Julian Jackson played guard for Sanford T. Roach's basketball teams at Dunbar High School for three years during the late 1940s.
But Jackson's first brush with the legendary coach was in Roach's science class, where a model of the solar system sat prominently on his desk. That set the tone throughout Jackson's high school years.
"He was first a teacher and then a coach," Jackson said. "He insisted on excellence from all his players in order for them to participate on the team."
When Jackson graduated from high school in 1948, "every member of the team went on to college, and that was not unusual," he said.
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Bells rang in my head when he said that.
For years I had wondered about a statement Roach made to me in 1984 about the deterioration of the Lyric Theatre, the home of some of the best entertainment for black people in the Bluegrass during the Jim Crow era.
Roach lamented the loss of the Lyric, which he remembered fondly, saying that it had begun to lose its luster before desegregation but that the collapse of those racial barriers was the fatal blow.
"I think we lost something when integration came," he said.
I found that a strange statement coming from a man whose career could have been far greater than the legend it was had he been able to coach white basketball players or compete with white teams throughout his career.
Why would he want the return of a time that was so racially repressive?
Jackson's words showed me it wasn't the bad that Roach missed, but the good.
He missed the times when an entire community was vested in the future of its children, vested in being strong enough to succeed despite the obstacles placed in the way.
Roach was one of the quietest, yet most effective, civil rights advocates I have ever met. Instead of shouting demands, he moved behind the scenes using gentle persuasion to change accepted behavior.
He was all about teaching.
Roach taught black boys they could succeed and excel on and off the court. In fact, he generally cared more about their off-court lives.
"He would follow your career long after you had passed through the halls of Dunbar," Jackson said. "He was always proud to learn of things you were doing."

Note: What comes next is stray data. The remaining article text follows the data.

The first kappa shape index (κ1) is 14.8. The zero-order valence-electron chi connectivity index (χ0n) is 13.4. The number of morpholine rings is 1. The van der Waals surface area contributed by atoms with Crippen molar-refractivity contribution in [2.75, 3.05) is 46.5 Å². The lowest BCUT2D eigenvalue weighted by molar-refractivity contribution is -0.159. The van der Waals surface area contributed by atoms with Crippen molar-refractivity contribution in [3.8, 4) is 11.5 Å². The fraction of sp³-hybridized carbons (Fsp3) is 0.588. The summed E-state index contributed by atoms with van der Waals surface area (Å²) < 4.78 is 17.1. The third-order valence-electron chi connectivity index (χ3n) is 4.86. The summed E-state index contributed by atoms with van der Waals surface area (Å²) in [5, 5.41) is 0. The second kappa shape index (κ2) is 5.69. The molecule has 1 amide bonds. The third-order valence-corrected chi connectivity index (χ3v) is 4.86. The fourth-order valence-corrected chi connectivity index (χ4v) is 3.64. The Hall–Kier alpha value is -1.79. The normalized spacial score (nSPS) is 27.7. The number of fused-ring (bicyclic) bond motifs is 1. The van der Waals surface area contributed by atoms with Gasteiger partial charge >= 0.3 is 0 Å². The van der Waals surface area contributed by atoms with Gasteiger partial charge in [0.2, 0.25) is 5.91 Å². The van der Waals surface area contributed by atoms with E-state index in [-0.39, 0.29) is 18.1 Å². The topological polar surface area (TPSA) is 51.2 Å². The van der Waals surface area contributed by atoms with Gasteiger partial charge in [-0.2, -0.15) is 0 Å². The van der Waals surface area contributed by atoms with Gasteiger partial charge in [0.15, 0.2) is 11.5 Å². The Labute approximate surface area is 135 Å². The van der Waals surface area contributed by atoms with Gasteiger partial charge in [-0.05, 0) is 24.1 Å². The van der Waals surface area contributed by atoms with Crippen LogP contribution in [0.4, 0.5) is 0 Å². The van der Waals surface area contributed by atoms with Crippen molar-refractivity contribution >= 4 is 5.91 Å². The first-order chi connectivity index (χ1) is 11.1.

I know that. Even though I was never one of his students, every time I called he would tell me how proud he was of me. He said young people needed to see what I was doing.
In 2002, when he was awarded his second honorary degree, he said he and other teachers at Dunbar would seek out stories, books, anything that portrayed black people who were success stories.
I asked him why.
"Because we thought the youngsters needed to know what we had accomplished through the years," he said. "That it just wasn't a one-sided affair, that whites only contributed to America's civilization. We did also, and particularly here in Kentucky."
And it wasn't just black and white. He wanted the social studies curriculum at every grade level to have multicultural contributions. That would not only be a truer picture of history, he said, but it would give youngsters something to strive for.
"I think we are missing so much by not making this work compulsory," Roach said. "I just think there is so much that people should know."
University of Kentucky history professor Gerald Smith, who often lunched with Roach and enjoyed the stories, good and bad, that he told, said Roach represented community.
"He did so much stuff that folks didn't know anything about," Smith said, "and he was doing it all the way up to the end.
"He was a Christian gentleman, an ambassador. He paved so many roads in Kentucky for African- Americans, and he did it in a quiet and subtle kind of way. He was a barrier-breaker. He was much more than a basketball coach."
Roach epitomized integrity and the kind of diplomacy that was needed to maneuver during segregation and to prosper after integration.
"There were things he had to swallow, I know," Smith said of the bad times. "But he did what was needed to get it done."
He was first a teacher and then a coach, someone my children could look up to and not worry that feet of clay would bring him down.
I am so proud of you, Coach Roach. I hope young people are seeing what you have done.